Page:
No, ghosting is not an infestation of paranormal beings in your office.
The term originated in the dating world to describe a common phenomenon that too affects many of us.
Think of all of the dates you’ve been on. You can probably call to mind at least one experience where you thought everything was going great with this person. You get butterflies thinking about them and look forward to the next date. Heck, maybe you’re even trying out their last name on yours… or what your wedding will look like… your kids…
But wait. They haven’t even replied to your text from your last date!
You hold off sending another text for a day or two so you don’t look too needy, then you message them again, maybe this time throwing in a question.
My friend, you were ghosted.
Ghosting is Everywhere
While ghosting is most commonly seen in the dating world, it happens all the time in many different areas of our lives.
And this is mainly due to technology. In terms of dating, apps like Tinder help you meet total strangers that have no tie
to your social life. This makes it really easy for them to ghost you because the chances are you won’t ever run into them again. These people are generally cowards who don’t want to just tell you they simply aren’t interested.
But this really isn’t a new thing. Even before phones, people would make verbal plans for dates then stand the other person up because they don’t want to admit to them they’re not feeling the attraction.
It’s just as bad outside the dating world too. All the time, people reach out to others hoping for a response but then… crickets. Nothing in return. And especially through texting and other online messaging platforms. It’s gotten too easy not to reply to people when you simply don’t feel like it.
Ghosting at Work
The number one place this ghosting trend is picking up traction is in the workplace. And in particular, with feedback.
So many workers are realizing the benefits of feedback and are specifically seeking it out. Many seek it after not landing a job following an interview, so they can know what to focus on in the future. Others are looking for feedback after a presentation or proposal so they can make sure they covered everything others were hoping for.
All too often, unfortunately, these requests are gone unacknowledged.
Ghosting in the workplace occurs for one of three reasons:
1. People are scared of confrontation!
Maybe the feedback provider in question simply doesn’t have something nice to say (see: dating rejection) and don’t want to have to deal with hurting the emotions of the other person. But there are ways of giving feedback without making people hate you.
What these people need to realize is that negative feedback is in fact very beneficial and actually wanted. In a survey by Zenger and Folkman, 92% of respondents agreed with the assertion, “Negative (redirecting) feedback, if delivered appropriately, is effective at improving performance.” Don’t be the reason your company isn’t continuously improving.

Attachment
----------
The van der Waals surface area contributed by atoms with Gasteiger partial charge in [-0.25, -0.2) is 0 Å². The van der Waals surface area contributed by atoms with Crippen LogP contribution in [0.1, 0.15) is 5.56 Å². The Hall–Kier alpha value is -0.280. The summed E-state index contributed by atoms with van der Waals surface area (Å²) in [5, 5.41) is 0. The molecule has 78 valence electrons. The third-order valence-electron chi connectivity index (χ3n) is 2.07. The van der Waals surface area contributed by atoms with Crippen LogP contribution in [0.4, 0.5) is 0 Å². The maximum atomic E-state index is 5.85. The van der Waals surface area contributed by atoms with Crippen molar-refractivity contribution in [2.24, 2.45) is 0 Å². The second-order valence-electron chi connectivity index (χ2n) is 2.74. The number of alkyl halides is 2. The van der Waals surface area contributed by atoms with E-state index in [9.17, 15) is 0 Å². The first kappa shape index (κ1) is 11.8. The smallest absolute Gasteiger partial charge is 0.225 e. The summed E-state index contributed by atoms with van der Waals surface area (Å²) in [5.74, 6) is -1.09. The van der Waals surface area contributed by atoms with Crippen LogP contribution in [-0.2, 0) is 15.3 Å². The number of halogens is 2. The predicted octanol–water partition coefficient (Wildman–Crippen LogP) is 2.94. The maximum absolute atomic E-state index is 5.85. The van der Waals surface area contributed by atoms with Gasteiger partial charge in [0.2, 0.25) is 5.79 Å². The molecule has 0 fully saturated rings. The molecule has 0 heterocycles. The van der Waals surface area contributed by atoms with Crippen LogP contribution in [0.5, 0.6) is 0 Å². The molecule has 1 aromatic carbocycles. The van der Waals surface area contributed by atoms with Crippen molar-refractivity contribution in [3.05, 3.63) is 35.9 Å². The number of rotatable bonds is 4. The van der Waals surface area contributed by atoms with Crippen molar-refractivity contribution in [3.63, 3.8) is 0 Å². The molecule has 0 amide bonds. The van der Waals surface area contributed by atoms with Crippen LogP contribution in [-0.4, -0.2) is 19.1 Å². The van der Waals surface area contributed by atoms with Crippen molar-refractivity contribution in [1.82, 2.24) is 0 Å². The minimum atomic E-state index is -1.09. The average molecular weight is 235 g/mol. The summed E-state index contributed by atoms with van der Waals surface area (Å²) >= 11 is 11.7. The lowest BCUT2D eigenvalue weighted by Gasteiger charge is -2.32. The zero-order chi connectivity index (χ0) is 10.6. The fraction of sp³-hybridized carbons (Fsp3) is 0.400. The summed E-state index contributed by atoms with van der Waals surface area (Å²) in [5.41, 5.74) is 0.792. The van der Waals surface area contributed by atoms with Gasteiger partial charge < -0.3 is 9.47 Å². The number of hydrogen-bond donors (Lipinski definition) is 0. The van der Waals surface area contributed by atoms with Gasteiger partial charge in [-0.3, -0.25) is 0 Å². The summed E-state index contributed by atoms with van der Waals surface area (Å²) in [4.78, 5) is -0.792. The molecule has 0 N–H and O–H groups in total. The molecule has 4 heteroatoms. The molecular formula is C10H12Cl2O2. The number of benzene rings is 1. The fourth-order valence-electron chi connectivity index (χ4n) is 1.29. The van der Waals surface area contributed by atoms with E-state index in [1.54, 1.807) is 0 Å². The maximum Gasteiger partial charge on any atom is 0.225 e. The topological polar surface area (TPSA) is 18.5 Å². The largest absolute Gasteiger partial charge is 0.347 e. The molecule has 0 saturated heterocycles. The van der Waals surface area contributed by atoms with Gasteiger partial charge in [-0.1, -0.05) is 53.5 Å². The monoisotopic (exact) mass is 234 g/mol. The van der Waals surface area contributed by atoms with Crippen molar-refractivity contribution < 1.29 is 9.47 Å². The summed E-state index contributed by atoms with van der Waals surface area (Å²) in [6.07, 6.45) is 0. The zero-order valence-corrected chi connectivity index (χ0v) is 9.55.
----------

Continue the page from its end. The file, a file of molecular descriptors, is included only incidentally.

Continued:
2. They think it won’t matter
So many people believe that feedback tends to fall on deaf ears. They think it’s useless if it’s all positive, or think the person wouldn’t actually benefit from what they have to say.
For example, if a team leader just gave a presentation to a group of 10 of their team members and asked for feedback after, the intern in the room might not think their insights would be valuable or taken to heart.
This is hogwash.
Even if it’s as simple as giving a 5-star rating, as long as it’s honest, this person still gets some sort of signal that they’re on the right track. In fact, 69% of employees say they would work harder if they felt their efforts were better recognized.
And if you have something to criticize, even better (see above)! Let them know what areas they can improve on for next time.
3. People have no time for it/have better things to do
I’m sorry, but feedback is really effortless. Especially with new continuous feedback solutions, it’s easy to give a quick comment or rating on a skill to a fellow employee or manager, just to keep track of things.
So how can we prevent this?
If you’re being ghosted, the worst thing you could do is ignore it. Instead, confront the ghost and let them know that yes, you still want that feedback. Push them! Don’t let them get away with it.
If you are a manger witnessing someone else being ghosted, use your authority to nudge the ghost. Highlight the benefits of providing feedback, and give them praise once they’ve done so – this will reinforce the positive behaviour.
If you’re a ghost, well then I’m glad you recognize it because the first step to recovery is admitting you have a problem. Now you might not have a higher power to give you strength, but if you care about your organization, you definitely have a larger-scale reason to give feedback.
Even if you’re not the CEO of the company, giving feedback to any coworker can help everyone improve for the better. If you think Brenda from marketing cannot for the life of her keep her presentations concise and relevant, don’t think that doesn’t affect your team’s functioning. If you tell her she needs to better organize her presentations, you’re not only helping to manage your team’s time, but also providing an opportunity for Brenda to develop her skills. Your team will be more productive, and Brenda will be a more valuable team member.
If you really really really don’t want to give feedback, TELL THE PERSON. Don’t just leave them hanging. Tell them the truth about why you don’t want to. But realistically, if you have the time to tell them no, you have the time to give them some sort of feedback, even if it’s just “good job.”
Do you have an experience with ghosting? Let us know in the comments below, or tweet at us at @therealWIRL.